Bic Runga has been a mainstay of the New Zealand music scene since she was 20 years old, when she released her chart-topping album, Drive. In 2012, 15 years after her debut collection, she reflected on the songs that defined her career up to that point.

Drive (1997)


When I wrote ‘Drive’ songwriting seemed so much easier – I used to knock songs out at home and didn’t think about it too much. I actually wrote that song just before a gig in Auckland, when I was literally about to go on stage and play a show. It was pretty effortless; I wish I could write like that now. I think it was so easy, back then, because I didn’t have any expectations about my songwriting, really. Expectations tend to get in the way a lot of the time.



I wrote that on my porch, and again it just happened really quickly: it seemed to write itself. People might already know this but there was a piece of graffiti on the Wellesley Street bridge which said “sway”. I just liked the word and the image it conjured up. I’d also been listening to David Bowie a lot and there’s that great line in ‘Let’s Dance’ where he sings “sway through the crowds to an empty place”, so that word just resonated with me.


‘Bursting Through’

I was living in a damp, dark flat by myself under someone’s house and there just never seemed to be any sun. Then one day I remember this little finger of light coming through my window and it made me think, “Oh, there is light, there is life, there is hope.” So, it was partly inspired by that little bit of sunlight and thinking about the opportunities out there. It’s still a song I play live and it has this really nice finger-picking thing that I don’t really know how I came up with.


Beautiful Collision (2002)

‘Get Some Sleep’

With Drive having done so well, my life changed completely: I moved to New York, was travelling a lot and did a lot of touring, especially in America. So, it’s basically a song about touring incessantly, which is what I was doing. It was the first single off Beautiful Collision and I remember my manager playing it in his office, which was upstairs in somebody’s flat, and my sister, Boh, came to visit us and she heard the song coming out of the windows and she got so excited and said, “You did it!” because she realised it was such a strong single. I’ll never forget that because I felt so proud my sister thought that. It really meant a lot. I’m still happy with that song because it is pretty catchy.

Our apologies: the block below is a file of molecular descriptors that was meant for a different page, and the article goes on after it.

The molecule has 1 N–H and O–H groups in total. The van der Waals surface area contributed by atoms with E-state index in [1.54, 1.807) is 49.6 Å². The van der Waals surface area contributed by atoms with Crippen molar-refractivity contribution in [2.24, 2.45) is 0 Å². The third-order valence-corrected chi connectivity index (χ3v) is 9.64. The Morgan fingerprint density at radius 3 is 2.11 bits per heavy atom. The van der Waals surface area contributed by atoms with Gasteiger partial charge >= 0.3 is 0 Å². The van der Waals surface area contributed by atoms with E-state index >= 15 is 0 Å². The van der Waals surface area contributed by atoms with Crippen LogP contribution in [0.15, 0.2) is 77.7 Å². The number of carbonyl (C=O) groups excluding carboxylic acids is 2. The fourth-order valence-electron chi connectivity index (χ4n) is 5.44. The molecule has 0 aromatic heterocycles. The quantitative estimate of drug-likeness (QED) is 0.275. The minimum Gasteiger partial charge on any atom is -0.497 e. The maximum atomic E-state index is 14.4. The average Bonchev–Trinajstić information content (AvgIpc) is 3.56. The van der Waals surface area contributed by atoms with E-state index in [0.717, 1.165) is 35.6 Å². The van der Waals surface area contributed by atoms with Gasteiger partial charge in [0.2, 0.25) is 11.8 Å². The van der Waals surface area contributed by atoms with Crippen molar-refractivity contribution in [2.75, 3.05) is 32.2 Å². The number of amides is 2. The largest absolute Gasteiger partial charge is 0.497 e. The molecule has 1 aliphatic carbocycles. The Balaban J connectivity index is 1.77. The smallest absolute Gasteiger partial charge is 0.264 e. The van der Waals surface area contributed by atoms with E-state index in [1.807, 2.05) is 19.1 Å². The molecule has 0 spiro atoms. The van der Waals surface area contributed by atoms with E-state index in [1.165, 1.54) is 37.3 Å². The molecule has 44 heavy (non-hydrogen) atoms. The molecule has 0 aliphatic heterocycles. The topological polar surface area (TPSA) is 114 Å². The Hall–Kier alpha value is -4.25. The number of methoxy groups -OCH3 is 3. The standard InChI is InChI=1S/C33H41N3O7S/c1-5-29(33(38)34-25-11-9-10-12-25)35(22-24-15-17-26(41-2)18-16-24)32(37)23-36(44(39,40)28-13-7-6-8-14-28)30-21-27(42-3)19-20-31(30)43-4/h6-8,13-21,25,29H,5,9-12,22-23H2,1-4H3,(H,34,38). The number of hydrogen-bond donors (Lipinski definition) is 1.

‘Something Good’

I wrote ‘Something Good’ when I was on tour with Dave Dobbyn and Tim Finn. They were actually the first people I played it to, backstage before a show. It was in one of those big, old theatres, where it’s all dark behind the curtains, and I remember playing it to them just before we went on. I don’t remember Dave saying much about it but Tim said, “Oh, yeah, that sounds good.” We managed to get that song together for the tour, and it was cool playing it live with those guys.

Birds (2005)

‘Say After Me’

‘Say After Me’ didn’t get played much on the radio, probably because it’s very dark and not really a radio type of song. Actually, both the singles from Birds are pretty dark. I think it’s because my father had just died, so even though I didn’t set out to make such a dark record, it’s pretty internal and turned out that way. Also, at that point I’d made a couple of pop albums, so I thought I was in a position to make a more “serious” album. In some ways, Birds is the record I’m most proud of because it’s pretty uncompromised, personally. I think a song like ‘Say After Me’ – and the album itself – shows that I’m not just a pop singer. It proved to people that I had a bit more gravity to me too, and opened up a new audience for me, which was good.

Try to Remember Everything (2008)

‘Everyone Must Love’